As well as focusing on retaining clients, UMH is also deeply engaged in retaining talent to maintain its high-quality services. Back in 2018, Chui mentioned that finding skilled medical practitioners was one of the company’s greatest challenges. These days, it is much less so.
“Now we are the largest non-hospital medical service in Hong Kong, with more than 120 in-house and 170 affiliated registered practitioners, so attracting talent is much easier,” she says. “The challenge now lies in selecting the right candidate to grow the platform with us in the long-term.”
Chui sees the company’s new co-ownership plan as vital to this goal. UMH’s talented staff are invited to invest a proportion of their annual salary, their existing family wealth, into the company, helping to drive overall growth over the next few years. At the end of the investment period, participants may be awarded up to 50 percent of free shares.
“Participants are no longer just an employee, but a co-owner of the company with the upside of free shares of UMH,” she explains. “We anticipate this sense of ownership will make staff more productive and efficient, and hence UMH as a whole.”
With its emphasis on client retention and staff satisfaction, the firm is focusing on what is most important in healthcare – putting people first. It is this approach, above all, which explains its success.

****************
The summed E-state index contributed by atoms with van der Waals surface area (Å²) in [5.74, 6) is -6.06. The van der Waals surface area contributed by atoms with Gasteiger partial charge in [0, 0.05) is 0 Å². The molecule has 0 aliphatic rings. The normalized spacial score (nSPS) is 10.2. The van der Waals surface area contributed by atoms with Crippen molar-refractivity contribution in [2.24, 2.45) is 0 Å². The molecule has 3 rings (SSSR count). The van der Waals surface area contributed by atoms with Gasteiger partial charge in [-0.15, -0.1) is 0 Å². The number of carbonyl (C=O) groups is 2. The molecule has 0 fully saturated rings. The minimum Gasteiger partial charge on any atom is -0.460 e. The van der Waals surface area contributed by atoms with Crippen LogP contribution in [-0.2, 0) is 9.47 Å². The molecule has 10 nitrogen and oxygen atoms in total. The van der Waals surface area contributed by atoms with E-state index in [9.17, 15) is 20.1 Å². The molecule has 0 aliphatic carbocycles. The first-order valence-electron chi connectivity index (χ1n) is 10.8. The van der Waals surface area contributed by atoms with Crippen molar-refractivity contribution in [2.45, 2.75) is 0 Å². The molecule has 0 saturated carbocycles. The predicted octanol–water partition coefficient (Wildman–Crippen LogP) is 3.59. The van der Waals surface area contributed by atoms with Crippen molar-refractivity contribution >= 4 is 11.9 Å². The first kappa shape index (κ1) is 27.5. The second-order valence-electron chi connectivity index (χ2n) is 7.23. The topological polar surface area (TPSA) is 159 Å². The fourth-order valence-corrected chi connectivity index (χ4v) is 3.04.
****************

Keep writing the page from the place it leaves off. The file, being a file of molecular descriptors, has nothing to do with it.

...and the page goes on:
Despite the recent pandemic, Chui remains optimistic about the period ahead, and states that UMH will continue to expand its operations, whilst monitoring it’s medical and aesthetic targets closely.
“We were quite focused on local spending and announced a further acquisition of our pain and wellness management centre recently – we will replicate this model and further consolidate the medical industry,” the Director says.
“In addition to medical tourism, we have decided to speed up expansion into Mainland China, in particular the Greater Area Bay, where favourable policies have been and will be implemented to facilitate the interaction of talents and business.”
UMH plans to set up between 30 to 50 outlets in the next three to five years. We, for one, are in no doubt it will realise its goal of becoming one of Asia’s most important and well-respected medical providers.